Members of Sodbury and Yate Photographic Club are involved with a group of inclusive enthusiasts who derive a huge range of enjoyment from basic photography to understanding the notion of exposure, depth of field, focus, composition and most importantly the effect of light. The more advanced concepts are where many of us aspire to and our Zoom meeting this week was hosted by an exponent of one of these techniques involving, in this case, the challenging task of flower photography at close quarters (macro photography).
The challenge is to photograph a bloom, individual flower or growing stem using (mostly) natural light and, ensuring that the nearest leaf to the most distant bud are all in perfect focus with a background that is both in keeping, but not distracting.
During this LockDown period Ken Payne has become a prolific practitioner of Macro Photography. He has taken this opportunity to significantly improve his art. Not just by taking a single shot, but by taking multiple shots through the depth of the specimen (stacking). Ken is also proficient in post processing the stacked images through Photoshop and/or Helicon Focus to produce a single sharp image.
Kens presentation was a combination of displaying quite superb Macro Images and a ‘live’ demonstration taking a series of stacked images through Lightroom (or Adobe Camera Raw), into Photoshop for editing and stacking or Helicon Focus (for just stacking).
One of Ken’s demonstrations was to walk us through a pink geranium as his subject, a series of images were created and using Photoshop, to tone down bright areas, make careful crops and constant reference to the histogram in order to make fine adjustments. As a final touch extra canvas was applied to create a subtle frame to “enclose” the image. Ken shoots in Raw to ensure every pixel is available to bring out fine detail. The skill of multiple shots is facilitated by the use of a stacking rail allowing controlled movement of the camera to focus through the depth of the flower in a method that would be more challenging refocusing the lens freehand. Each image (and there might be dozens of them) is then brought together in a stacking action within Photoshop. The final image was pin sharp throughout!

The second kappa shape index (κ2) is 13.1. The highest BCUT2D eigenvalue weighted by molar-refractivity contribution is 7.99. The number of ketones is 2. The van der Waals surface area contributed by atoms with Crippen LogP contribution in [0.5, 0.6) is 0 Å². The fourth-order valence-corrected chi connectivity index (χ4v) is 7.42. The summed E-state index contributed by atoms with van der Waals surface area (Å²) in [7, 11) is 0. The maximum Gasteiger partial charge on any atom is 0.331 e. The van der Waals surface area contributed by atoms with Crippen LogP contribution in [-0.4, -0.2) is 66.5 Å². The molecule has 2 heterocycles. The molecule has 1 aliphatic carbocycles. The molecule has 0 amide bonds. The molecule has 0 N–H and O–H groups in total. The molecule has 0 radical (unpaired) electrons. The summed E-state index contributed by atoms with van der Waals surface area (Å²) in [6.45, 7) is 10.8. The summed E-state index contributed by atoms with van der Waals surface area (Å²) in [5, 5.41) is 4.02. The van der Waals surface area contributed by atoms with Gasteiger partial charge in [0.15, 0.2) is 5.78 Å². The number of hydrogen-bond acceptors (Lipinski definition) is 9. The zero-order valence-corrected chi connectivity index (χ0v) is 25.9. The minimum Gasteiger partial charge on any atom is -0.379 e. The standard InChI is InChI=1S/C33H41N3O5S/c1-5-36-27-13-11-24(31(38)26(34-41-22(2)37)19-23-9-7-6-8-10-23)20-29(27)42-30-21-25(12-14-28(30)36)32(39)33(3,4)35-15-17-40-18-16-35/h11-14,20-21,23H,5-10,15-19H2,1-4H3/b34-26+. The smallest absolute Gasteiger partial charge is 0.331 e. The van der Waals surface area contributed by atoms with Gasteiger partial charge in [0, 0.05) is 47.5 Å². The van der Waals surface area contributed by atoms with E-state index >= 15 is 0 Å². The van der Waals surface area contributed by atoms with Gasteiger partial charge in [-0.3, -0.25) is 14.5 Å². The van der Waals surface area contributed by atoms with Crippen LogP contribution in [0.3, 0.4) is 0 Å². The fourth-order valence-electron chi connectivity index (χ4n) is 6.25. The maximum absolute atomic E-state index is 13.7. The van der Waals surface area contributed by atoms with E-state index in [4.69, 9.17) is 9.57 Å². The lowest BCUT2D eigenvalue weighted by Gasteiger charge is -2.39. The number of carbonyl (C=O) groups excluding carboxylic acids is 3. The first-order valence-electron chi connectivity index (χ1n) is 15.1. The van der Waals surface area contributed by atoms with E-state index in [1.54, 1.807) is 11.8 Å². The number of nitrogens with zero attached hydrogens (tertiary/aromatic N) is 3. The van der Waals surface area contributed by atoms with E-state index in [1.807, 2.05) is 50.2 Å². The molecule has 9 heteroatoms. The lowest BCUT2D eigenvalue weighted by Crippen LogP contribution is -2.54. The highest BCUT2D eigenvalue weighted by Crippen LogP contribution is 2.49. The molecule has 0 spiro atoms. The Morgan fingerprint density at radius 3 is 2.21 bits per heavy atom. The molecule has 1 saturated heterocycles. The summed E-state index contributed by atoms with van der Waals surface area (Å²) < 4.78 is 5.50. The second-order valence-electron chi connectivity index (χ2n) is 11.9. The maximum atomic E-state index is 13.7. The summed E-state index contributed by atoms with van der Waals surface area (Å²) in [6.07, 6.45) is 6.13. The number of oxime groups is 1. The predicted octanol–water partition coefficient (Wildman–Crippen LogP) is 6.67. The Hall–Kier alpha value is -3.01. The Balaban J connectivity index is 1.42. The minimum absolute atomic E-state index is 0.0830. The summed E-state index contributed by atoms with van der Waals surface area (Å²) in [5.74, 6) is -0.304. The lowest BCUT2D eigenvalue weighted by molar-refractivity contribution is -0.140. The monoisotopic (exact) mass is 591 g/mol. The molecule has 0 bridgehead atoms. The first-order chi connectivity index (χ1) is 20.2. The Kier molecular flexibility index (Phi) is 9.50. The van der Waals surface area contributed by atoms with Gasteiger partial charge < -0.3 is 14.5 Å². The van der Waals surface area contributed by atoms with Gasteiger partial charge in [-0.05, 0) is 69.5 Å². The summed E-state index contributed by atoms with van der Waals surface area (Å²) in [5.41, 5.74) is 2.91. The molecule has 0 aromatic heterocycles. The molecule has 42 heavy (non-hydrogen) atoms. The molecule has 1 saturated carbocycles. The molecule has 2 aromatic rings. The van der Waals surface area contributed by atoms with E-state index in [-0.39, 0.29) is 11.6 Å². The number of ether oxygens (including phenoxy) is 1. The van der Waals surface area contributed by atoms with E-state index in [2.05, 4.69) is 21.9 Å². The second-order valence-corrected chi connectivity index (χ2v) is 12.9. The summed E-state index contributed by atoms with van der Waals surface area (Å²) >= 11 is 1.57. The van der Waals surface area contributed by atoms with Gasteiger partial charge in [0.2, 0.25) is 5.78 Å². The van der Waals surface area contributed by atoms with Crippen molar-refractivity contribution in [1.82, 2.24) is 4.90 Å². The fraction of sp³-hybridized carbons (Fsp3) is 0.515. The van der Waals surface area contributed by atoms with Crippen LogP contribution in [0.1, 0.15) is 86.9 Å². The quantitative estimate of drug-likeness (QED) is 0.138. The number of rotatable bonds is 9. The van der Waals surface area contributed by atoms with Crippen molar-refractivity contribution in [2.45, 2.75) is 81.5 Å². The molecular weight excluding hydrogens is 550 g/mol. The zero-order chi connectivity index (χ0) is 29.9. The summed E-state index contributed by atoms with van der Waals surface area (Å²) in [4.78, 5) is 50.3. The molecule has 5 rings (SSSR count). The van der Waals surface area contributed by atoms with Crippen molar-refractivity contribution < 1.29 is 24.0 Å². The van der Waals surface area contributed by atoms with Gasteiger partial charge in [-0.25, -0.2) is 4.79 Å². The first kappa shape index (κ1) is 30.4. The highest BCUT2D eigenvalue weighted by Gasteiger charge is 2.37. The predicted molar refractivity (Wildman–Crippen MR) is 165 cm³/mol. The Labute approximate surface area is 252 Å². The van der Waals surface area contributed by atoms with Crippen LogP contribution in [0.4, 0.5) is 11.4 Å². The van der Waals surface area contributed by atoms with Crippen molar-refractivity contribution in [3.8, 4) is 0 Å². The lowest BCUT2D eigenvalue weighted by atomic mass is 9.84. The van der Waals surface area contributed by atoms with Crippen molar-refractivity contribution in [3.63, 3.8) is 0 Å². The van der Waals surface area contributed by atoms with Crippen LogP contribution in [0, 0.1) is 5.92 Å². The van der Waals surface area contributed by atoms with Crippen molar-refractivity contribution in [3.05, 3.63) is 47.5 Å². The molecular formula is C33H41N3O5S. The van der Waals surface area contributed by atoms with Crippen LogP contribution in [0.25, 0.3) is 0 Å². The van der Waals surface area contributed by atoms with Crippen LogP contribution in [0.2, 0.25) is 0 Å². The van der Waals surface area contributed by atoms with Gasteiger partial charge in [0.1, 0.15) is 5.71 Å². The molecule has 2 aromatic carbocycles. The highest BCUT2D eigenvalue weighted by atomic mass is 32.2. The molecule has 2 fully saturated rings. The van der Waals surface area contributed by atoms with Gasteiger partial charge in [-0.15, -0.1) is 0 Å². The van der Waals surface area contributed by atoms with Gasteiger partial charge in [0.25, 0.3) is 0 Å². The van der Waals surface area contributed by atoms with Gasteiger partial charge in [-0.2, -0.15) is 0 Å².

This technique also lends itself to insects, arachnids, lepidoptera and tiny garden beasties which often escape the naked eye. This style of photography would certainly capture the imagination of many of us and reveals a world within easy reach that is both fascinating and bewildering.
We look forward to Ken’s International success with a bee on a red geranium eyeing up a drosophila, taken at 1/11000 at f8 and an ISO of 1600 – stunning.
The final section of this evening of amazing sights included, yellow ladybirds, poppies, clematis, a range of fruit, photographed with skilful lighting, aliums, glass bottle tops with fabulous incident light, overhanging leaves from trees, dianthus, roses, nigella, puff ball, Fray Bentos tins, grapes, aphids, dandelions, tulips, acer, tomatoes, feathers, glass balls (splitting light), shells anenomes and, importantly, the same shot taken at different times of day revealing the importance to us of observing light.
The wonderful planet which we fleetingly live on, and which we seem to be doing our best to destroy, is the constant subject of Ken Payne’s intellectual interest and passionate task to record and reveal to us.
It should be compulsory to visit his web site at – http://www.kp-digital.co.uk/– truly revealing.
Grateful thanks Ken for an excellent evening it was both enjoyable and a learning experience.